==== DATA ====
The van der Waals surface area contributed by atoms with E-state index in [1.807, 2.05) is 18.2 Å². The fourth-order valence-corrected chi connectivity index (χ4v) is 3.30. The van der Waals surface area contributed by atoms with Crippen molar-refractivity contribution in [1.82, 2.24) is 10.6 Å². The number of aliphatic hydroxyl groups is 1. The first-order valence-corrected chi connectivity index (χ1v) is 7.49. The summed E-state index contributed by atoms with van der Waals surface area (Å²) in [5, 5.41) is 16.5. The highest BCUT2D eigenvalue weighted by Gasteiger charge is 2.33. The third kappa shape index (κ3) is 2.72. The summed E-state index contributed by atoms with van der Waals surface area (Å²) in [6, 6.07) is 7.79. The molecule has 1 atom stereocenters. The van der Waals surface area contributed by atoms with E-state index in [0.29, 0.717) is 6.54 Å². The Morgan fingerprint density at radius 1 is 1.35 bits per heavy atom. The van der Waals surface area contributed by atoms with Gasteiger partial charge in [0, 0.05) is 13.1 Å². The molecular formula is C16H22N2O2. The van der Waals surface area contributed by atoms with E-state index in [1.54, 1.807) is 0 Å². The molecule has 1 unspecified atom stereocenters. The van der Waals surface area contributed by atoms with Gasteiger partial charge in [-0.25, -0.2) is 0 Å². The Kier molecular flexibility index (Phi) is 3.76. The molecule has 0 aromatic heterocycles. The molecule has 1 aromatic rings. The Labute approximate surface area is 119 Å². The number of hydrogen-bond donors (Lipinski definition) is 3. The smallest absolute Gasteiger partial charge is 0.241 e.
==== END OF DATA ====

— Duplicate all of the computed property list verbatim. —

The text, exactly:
The van der Waals surface area contributed by atoms with E-state index in [1.807, 2.05) is 18.2 Å². The fourth-order valence-corrected chi connectivity index (χ4v) is 3.30. The van der Waals surface area contributed by atoms with Crippen molar-refractivity contribution in [1.82, 2.24) is 10.6 Å². The number of aliphatic hydroxyl groups is 1. The first-order valence-corrected chi connectivity index (χ1v) is 7.49. The summed E-state index contributed by atoms with van der Waals surface area (Å²) in [5, 5.41) is 16.5. The highest BCUT2D eigenvalue weighted by Gasteiger charge is 2.33. The third kappa shape index (κ3) is 2.72. The summed E-state index contributed by atoms with van der Waals surface area (Å²) in [6, 6.07) is 7.79. The molecule has 1 atom stereocenters. The van der Waals surface area contributed by atoms with E-state index in [0.29, 0.717) is 6.54 Å². The Morgan fingerprint density at radius 1 is 1.35 bits per heavy atom. The van der Waals surface area contributed by atoms with Gasteiger partial charge in [0, 0.05) is 13.1 Å². The molecular formula is C16H22N2O2. The van der Waals surface area contributed by atoms with E-state index in [1.54, 1.807) is 0 Å². The molecule has 1 unspecified atom stereocenters. The van der Waals surface area contributed by atoms with Gasteiger partial charge in [-0.25, -0.2) is 0 Å². The Kier molecular flexibility index (Phi) is 3.76. The molecule has 0 aromatic heterocycles. The molecule has 1 aromatic rings. The Labute approximate surface area is 119 Å². The number of hydrogen-bond donors (Lipinski definition) is 3. The smallest absolute Gasteiger partial charge is 0.241 e.